Swarm intelligence : SI overview – Part 1

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The current SI debate suffers from two problems; a lack of clear criteria to recognize SI and confusion over commonalities and differences in human SI and animal SI. Here, we give examples of ways to apply our definition to case studies and we group SI into different categories that make clear where the parallels are between SI in humans and animals. The first category covers cases in which SI is utilized via direct social interactions in both humans and animals; whereas the second category only applies to human cases that involve different forms of electronic information processing for SI purposes. Direct interaction Both animal and human groups can gain SI advantages through direct social interactions for a range of cognitive problems, such as navigating accurately over short or long distances, efficient taxis in a noisy environment or finding a suitable new nest site (Box 1; quorum formation in social insects). Navigational accuracy increases with group size based on the many wrongs principle. The assumption underlying this principle is that all individuals have a common target destination that they want to reach but that each individual navigates with some error. If group members average over each other’s directional preferences, then the error with which the group moves toward the target decreases as a nonlinear function of group size. In this example, the individual errors follow a normal distribution. However, the principle of the many wrongs is not restricted to this type of distribution. As long as the mean of the individual vectors approximates the desired target direction, there are many other types of distribution that could produce a similar outcome (i.e. reducing navigational error with group size). Likewise, there is no particular reason why an averaging principle should necessarily be used and other ways of processing the information held by individuals are possible.

Evolutionary perspective
Traditionally, biological texts compile long lists of diverse benefits that group living enables. Rather than listing effects in this way, individual-based modelling has opened up the possibility of an agent-based approach, in which each additional behaviour or capability that we allow the agents facilitates the emergence of new system properties. This view is different and interesting because the additional capabilities at the individual level could be seen as mutations that then open up a new set of social interactions and subsequent fitness gains to groupliving animals. Let us consider several such capabilities to understand the mechanism by which the systems properties of groups could arise:
(i) In their simplest form, group-living agents are attracted by conspecifics and are repulsed at close range. In addition, they might respond to the body orientation of near neighbours by alignment. Implicit in the above rules is that each agent can independently gather information and also copy the behaviour of others. These simple rules alone would provide the basis for the encounter-dilution effect, the many eyes effect and the confusion effect. This means that the agents can benefit from others detecting a predator, food and so on, even if they do not know which cue other group members respond to at any moment in time. Simple copying of local neighbours already opens up a range of potential collective properties for the group. Interestingly, none of this requires any form of social learning or signalling: simply a follow-response to others in their vicinity. Agents with these properties should be capable of some forms of SI, such as quorum decision-making. It might also result in improvement in navigational abilities and efficient taxis in noisy environments.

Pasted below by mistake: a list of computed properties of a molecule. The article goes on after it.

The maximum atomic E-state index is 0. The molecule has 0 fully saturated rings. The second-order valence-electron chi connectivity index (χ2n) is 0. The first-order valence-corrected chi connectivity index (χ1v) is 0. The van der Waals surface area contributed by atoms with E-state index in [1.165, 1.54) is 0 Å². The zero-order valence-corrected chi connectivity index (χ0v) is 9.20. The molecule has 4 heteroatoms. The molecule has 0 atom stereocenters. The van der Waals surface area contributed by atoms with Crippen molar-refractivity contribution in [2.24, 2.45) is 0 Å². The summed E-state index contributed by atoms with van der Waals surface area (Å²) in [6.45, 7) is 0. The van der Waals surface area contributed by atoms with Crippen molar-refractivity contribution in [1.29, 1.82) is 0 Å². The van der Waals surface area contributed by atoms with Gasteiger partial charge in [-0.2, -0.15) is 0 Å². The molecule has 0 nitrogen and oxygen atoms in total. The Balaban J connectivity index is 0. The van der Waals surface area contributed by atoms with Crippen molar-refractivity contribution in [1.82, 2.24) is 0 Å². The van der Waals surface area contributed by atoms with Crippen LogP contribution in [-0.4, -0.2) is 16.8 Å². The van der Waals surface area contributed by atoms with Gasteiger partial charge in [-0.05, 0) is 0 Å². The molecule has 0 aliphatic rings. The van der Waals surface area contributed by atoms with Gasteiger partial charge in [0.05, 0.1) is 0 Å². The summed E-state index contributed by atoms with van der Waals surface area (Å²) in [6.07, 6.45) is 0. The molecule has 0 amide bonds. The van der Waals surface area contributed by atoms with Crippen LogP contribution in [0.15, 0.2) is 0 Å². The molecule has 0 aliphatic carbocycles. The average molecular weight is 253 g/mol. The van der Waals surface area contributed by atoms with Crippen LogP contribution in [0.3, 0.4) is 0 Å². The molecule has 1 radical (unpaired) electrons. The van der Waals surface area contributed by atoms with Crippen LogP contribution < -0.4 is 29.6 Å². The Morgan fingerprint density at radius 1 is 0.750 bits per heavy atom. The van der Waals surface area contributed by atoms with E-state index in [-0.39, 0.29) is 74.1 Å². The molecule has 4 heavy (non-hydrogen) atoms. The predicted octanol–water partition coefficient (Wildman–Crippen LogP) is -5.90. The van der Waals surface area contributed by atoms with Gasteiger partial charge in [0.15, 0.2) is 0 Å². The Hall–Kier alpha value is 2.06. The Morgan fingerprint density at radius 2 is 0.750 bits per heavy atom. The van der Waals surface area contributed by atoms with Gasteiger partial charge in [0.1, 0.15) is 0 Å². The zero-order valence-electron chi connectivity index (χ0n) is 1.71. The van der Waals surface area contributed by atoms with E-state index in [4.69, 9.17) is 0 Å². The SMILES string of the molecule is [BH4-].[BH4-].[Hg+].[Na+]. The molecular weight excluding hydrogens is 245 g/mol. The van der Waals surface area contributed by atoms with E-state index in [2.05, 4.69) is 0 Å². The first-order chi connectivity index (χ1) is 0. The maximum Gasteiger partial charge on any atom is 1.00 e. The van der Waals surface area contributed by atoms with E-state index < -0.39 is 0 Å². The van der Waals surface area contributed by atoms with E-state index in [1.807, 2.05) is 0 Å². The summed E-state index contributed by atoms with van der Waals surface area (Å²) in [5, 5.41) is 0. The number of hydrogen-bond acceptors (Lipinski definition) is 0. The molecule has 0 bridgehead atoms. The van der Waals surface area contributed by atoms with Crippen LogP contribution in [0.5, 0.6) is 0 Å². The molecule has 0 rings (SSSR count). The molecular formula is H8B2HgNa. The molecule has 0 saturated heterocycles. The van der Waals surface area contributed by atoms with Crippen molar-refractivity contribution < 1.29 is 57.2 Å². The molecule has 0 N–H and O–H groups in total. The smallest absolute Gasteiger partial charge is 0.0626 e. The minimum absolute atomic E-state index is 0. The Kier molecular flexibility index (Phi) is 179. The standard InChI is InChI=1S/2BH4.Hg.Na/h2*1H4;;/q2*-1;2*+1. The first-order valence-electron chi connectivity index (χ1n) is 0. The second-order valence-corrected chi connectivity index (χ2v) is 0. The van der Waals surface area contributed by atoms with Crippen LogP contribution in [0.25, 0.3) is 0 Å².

(ii) If we allow the agents to store and recall information (i.e. to learn), then they could recognise other agents and remember outcomes of social interactions. This ability could lead to cooperative interaction networks and potentially enable collective solutions to challenging problems to emerge.
(iii) If we bring signalling into play, then it becomes possible for agents to inform others (e.g. about food locations) without physically guiding them (e.g. the waggle-dance in honey bees). Signalling in combination with learning is an effective way of widely distributing information within a group.
(iv) So far, we have assumed that all individuals carry out identical behaviours and that there are no differences in social roles. Furthermore, we could introduce division of labour, but assume that every individual is still capable of adopting any task or role, and see what additional properties emerge. For all of the above four categories, we could explore the importance of group size. How does the performance of a group of a given size compare to that of an average single animal? Or how does the performance of a group compare to a high-ability performer in the population (provided that individuals can be ranked in terms of their individual cognitive abilities)? If the collective behaviour can be measured as the time that it takes to solve a problem or the accuracy of a solution, we could, for instance, look for non-linear relationships between group size and problemsolving time. However, this criterion alone is probably not sufficient to indicate SI.